I am writing to correct an inaccuracy. Anti-Zionism is not necessarily anti-Semitic. The photo printed is anti-Zionism in its content (though not in its presentation). It equates Zionism to fascism. Nazism is, among other bad things, a theocracy in that it believes in an Aryan race to the exclusion of all others. Fortunately, that bad idea was dispelled through many sacrifices.

When we realize the subtle difference between anti-Zionism and anti-Semitic we get a new perspective on the issues facing Palestine and Israel. We take away the highly emotionally charged aspect of religion and get down to the brass tacks of creating an environment conducive to peace between two peoples.

We, in the United States, are fortunate that we have the First Amendment; that we can practice our faith and, at the same time, present our perspectives without fear of retaliation or intimidation.

People that contemplate barbaric acts have already failed.  There are more peaceful and productive ways to present their perspective. Any cause is hurt with violence.

Gregg Ferry, Corvallis 


Burned by the Bern’s burnout? Angry enough to bust? At the end of your rope dangling between the Hillary option, aka no-Trump, or not voting at all? Well hang in there because there is a better choice, in fact a super one:

Jill Stein, a Harvard-educated physician, is the Green Party candidate for president. She shares the progressive values championed by Bernie Sanders: an economy that works for everyday people, living wages, union rights, health care as a human right and more. Jill wants to cut the military budget and end our endless wars, cancel student debt and — as the Green Party name suggests — create a society in harmony with nature.

While Hillary may be “likable enough” as a person, her political persona is hard to embrace. At best she represents business and politics as usual. We need something more to change this time around than just the nameplate on the White House door. Grudging incrementalism and a don’t-rock-the-boat policy approach are simply not sufficient to turn our foundering Ship of State around.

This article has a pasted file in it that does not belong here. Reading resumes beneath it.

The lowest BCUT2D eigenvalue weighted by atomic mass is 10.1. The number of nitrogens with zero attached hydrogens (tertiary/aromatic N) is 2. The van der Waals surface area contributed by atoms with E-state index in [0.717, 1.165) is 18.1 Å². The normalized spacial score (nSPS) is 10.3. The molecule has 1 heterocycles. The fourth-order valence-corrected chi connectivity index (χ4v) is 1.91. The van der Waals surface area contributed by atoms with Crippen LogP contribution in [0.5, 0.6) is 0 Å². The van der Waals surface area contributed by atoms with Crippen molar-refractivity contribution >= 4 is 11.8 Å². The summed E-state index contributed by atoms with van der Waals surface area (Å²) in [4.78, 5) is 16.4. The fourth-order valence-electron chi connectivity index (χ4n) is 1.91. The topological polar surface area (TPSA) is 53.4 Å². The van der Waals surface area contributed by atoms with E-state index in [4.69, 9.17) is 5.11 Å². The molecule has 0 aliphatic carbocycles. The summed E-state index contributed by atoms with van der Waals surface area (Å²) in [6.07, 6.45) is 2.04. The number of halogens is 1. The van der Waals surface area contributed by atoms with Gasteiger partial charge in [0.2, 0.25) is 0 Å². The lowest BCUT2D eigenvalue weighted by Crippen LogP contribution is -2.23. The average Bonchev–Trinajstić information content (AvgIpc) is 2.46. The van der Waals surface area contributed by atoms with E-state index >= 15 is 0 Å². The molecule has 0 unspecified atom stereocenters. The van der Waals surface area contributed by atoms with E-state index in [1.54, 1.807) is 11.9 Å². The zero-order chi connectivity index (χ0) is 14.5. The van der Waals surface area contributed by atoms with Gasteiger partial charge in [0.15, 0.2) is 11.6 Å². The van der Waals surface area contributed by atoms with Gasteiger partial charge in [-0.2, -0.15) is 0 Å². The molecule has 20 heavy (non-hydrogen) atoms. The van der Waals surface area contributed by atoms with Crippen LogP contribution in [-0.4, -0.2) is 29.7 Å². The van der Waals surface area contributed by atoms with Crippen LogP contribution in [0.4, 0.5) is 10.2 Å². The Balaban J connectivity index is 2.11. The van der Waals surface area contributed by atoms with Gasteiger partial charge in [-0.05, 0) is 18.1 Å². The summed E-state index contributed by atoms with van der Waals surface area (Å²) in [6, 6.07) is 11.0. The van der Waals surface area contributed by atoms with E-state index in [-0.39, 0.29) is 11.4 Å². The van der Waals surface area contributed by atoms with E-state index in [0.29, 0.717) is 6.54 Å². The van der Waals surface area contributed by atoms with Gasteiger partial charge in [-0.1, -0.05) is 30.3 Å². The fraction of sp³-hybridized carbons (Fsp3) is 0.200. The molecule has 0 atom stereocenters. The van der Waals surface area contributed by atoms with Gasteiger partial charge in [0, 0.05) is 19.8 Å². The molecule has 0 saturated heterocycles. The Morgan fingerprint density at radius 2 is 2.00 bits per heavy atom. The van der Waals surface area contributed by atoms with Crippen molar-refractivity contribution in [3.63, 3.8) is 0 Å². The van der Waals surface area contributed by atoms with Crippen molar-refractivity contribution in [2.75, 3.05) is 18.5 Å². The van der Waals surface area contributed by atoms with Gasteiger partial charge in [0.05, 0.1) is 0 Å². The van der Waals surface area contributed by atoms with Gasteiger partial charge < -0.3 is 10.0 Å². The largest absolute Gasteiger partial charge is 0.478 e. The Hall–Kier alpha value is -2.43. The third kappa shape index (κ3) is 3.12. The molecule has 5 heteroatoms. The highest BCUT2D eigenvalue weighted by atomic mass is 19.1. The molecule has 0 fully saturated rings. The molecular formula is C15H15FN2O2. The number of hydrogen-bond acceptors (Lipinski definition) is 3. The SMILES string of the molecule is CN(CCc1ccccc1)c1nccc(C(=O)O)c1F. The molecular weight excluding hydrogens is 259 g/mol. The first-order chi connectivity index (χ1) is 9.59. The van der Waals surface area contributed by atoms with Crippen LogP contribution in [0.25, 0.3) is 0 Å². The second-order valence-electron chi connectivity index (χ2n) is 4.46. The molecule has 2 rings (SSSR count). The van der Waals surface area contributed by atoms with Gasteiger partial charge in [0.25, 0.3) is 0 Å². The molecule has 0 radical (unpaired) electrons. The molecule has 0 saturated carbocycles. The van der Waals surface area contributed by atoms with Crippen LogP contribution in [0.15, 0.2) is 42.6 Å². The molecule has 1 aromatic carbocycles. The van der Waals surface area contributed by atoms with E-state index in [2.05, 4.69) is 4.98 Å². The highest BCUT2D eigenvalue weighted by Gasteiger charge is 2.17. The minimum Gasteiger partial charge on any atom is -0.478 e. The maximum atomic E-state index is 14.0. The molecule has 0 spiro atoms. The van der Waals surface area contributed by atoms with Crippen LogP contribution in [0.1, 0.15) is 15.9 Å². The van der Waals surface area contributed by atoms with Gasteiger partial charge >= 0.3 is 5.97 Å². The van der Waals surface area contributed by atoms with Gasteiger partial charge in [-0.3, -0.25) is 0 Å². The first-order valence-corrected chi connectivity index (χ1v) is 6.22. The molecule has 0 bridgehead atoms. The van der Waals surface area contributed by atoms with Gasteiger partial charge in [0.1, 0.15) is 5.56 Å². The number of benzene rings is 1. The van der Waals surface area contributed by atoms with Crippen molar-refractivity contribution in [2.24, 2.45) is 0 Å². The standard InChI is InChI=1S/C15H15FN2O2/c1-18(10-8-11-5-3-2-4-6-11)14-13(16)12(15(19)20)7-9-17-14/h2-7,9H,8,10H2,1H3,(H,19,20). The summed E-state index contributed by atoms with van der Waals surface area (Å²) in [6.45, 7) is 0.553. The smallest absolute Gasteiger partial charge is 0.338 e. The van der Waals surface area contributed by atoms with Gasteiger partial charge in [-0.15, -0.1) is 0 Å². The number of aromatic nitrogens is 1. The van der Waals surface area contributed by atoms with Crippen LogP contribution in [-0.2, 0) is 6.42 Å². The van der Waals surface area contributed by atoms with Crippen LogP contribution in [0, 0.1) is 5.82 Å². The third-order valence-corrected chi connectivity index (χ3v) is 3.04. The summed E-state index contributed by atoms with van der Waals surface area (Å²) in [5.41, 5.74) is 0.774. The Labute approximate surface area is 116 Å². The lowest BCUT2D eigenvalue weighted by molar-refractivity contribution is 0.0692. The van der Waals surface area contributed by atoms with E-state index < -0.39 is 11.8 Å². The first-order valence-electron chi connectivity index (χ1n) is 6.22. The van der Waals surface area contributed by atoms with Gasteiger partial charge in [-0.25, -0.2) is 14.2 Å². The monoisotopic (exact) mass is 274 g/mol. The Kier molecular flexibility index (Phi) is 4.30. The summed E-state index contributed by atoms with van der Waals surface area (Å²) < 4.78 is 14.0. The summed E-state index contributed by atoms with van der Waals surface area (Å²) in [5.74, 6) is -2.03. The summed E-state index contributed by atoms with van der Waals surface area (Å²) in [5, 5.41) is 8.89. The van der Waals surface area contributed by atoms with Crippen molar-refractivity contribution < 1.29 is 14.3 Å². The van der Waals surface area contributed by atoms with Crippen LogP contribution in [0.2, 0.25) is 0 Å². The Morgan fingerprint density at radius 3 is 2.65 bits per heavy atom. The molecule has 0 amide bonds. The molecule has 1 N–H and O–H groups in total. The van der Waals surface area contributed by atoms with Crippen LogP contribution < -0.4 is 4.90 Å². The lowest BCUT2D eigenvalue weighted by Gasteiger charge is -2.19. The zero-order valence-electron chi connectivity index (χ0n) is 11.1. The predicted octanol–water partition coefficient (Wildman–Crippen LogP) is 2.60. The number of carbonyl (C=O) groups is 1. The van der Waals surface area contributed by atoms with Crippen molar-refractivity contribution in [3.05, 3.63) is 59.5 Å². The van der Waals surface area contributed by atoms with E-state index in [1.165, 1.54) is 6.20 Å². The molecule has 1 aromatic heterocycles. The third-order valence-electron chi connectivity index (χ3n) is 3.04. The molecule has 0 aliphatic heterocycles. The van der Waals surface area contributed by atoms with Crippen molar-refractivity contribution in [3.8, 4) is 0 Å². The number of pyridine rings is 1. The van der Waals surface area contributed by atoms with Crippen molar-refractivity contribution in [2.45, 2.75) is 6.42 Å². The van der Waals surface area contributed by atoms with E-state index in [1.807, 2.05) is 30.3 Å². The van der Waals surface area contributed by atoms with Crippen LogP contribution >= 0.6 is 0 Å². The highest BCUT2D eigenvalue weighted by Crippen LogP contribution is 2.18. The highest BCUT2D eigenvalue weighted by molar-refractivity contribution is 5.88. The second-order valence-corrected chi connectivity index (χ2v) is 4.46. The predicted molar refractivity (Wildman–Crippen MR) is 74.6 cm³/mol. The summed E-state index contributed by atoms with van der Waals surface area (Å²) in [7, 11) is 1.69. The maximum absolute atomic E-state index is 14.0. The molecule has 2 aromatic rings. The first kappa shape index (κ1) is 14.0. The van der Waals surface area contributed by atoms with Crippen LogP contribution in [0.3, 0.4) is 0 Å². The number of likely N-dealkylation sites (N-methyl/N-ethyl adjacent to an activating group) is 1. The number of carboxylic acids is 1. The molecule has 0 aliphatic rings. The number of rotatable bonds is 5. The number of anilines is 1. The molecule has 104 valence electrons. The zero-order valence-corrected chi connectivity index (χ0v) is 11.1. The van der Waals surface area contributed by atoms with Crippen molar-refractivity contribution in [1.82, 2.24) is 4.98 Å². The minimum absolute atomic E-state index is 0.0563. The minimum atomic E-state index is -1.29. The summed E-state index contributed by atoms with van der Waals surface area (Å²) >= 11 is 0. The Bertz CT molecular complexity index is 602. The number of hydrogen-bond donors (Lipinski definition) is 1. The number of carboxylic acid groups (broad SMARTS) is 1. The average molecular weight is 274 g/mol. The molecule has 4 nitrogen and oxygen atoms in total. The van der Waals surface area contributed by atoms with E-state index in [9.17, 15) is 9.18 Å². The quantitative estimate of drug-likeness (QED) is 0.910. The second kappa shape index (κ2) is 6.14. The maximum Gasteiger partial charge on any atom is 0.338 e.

Bernie Sanders’ name won’t appear on the Oregon ballot in November, but Jill Stein’s will. Let’s cast our votes for this Superwoman who stands for truth, justice and the NEW American way. Let’s choose hope over fear and change over more of the same. Let’s show strong support for true progressive values. Let’s stand with Jill and be counted!

Benton Elliott, Eugene


The current political reality is that we are hampered by two regressive parties: the we-won’t-do-it Republicans and the we-can’t-do-it Democrats.

John Adams, our second president, said:

“There is nothing which I dread so much as a division of the republic into two great parties, each arranged under its leader and concerting measures in opposition to each other. This, in my humble apprehension, is to be dreaded as the greatest political evil under our Constitution.”

Our first president, George Washington, agreed, stating “The alternate domination of one faction over another, sharpened by the spirit of revenge, natural to party dissension, which in different ages and countries has perpetrated the most horrid enormities, is itself a frightful despotism.”

Democrat officials have insisted we must live under a cloud of fear for far too long, always asking us to accept their corporate candidate in the face of the dreaded Republican candidate. Republicans now operate from the bottom of the political barrel. Bernie Sanders has shown us that millions are tired of this dead-end approach. The major parties have nothing to offer us by way of any exit out of the current national and global chaos. We the people must think way past the next election and challenge politics as usual. Let’s work to end Citizens United and consider a third party or an electoral system whereby voters rank candidates in order of preference (instant runoff voting). Voting under the current system changes next to nothing.

Christopher Michaels, Eugene

Comments are closed.